The above image is from the Herberton War Memorial and is one of the few known memorials that identify the Aboriginality of a soldier. There are 199 names of all the men from the Herberton district who enlisted in WW1, including 21 who were killed and 7 who died in service. Sadly, William Perrott was one of those who died.
William Perrott (Service No. 3704) was a stockman on Evelyn Station via Herberton when he enlisted in Cairns on 31 May 1917. The previous year, William applied for and was granted an Exemption from the Protection of Aborigines Act. The following photo from the State Library collections depicts some of the Perrott family at Evelyn Station in 1913 – Robert Perrott was the Manager of the property when the Robinson family stopped there overnight at the time this photo was taken. Unfortunately, the names of people in the photograph are not provided so it is uncertain whether the Aboriginal man on the left is definitely William Perrott.
Perrott was initially ‘unallotted’ with a note on his Attestation Form indicating Light Horse to make the most of his skills. Following his disembarkation in Liverpool on 3 October 1917, William was placed in the 10th Reinforcements for the 49th Battalion based in France. At the end of the same month, Private Perrott was suffering from pleurisy which later deteriorated to bronchitis.
The first three days of March were spent resting and regrouping at their camp in Locre. The weather continued wet, cold and windy during March when the 49th Battalion was warned to be ready to move in response to a German offensive on the Western Front. On the 26th March, after receiving news that the Germans had broken through at Hebuterne, the 49th commenced a night march at 9.00pm to join the battle. After 9 months of heavy battles, Pte Perrott had suffered a bout of influenza which triggered a relapse of his bronchitis; he was admitted to hospital on 14 October 1918.
Pte Perrott passed away on 5 November 1918 – his bronchitis was attributed to his war duty. William’s father Robert Perrott was duly notified at Evelyn Station and began the heartbreaking task of arranging a headstone for his son in Wimereux Communal Cemetery, near Bologne France.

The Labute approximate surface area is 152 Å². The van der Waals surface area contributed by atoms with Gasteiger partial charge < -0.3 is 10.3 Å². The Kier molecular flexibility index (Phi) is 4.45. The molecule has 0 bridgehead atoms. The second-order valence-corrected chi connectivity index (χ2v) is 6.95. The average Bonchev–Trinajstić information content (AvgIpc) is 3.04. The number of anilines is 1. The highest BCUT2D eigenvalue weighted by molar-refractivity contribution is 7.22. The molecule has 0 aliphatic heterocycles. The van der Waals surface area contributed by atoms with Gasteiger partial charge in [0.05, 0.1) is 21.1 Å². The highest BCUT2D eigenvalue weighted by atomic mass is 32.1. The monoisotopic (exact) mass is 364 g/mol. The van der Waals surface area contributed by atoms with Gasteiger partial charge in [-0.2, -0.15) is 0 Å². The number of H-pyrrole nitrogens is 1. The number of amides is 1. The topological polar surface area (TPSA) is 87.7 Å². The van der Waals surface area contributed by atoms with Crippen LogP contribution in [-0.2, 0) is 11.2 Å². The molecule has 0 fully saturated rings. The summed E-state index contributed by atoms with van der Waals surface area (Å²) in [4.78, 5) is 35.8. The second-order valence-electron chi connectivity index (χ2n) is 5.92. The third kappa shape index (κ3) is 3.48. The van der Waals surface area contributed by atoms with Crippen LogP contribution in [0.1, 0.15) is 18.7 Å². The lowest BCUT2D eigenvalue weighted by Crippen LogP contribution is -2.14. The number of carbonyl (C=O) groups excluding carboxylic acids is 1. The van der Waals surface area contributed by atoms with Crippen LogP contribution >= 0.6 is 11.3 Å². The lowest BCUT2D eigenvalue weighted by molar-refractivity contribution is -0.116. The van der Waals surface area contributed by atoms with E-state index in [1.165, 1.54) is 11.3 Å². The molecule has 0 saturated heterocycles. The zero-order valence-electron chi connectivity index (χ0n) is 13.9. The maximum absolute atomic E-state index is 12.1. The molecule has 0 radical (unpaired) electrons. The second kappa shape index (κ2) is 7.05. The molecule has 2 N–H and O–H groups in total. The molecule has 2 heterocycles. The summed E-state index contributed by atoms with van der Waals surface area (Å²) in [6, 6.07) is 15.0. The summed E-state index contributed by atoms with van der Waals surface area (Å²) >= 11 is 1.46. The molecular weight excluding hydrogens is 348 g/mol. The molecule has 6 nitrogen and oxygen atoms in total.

Interestingly, William’s name and Aboriginality also appear on another War Memorial in the district – Tumoulin Evelyn Scrub War Memorial. This war memorial records the names of 41 men from the district and is all that remains of the township ravaged by the loss of their young men during WW1, a cyclone, two droughts and later the Great Depression. The memorial now stands on a private farm as a poignant reminder of the impact of WW1 on a small community.
Indigenous Languages Coordinator, Queensland Memory
State Library of Queensland Aboriginal and Torres Strait Islander Participation in WW1 webpages
References & Further Reading:
J940.41294 CRA Cranston, F. “Always Faithful”: The history of the 49th Battalion.
JOL Negative No. 38746 ‘House party at Evelyn, August 12 1913’
Australian War Memorial (AWM): www.awm.gov.au
Monument Australia: www.monumentaustralia.org.au
National Archives of Australia (NAA) Record Search: B2455, PERROTT William
Queensland War Memorial Register: www.qldwarmemorials.com.au/pages/home.aspx
Herberton War Memorial photo courtesy of Louise Denoon.
Tumoulin-Evelyn Scrub War Memorial photo courtesy of Monument Australia.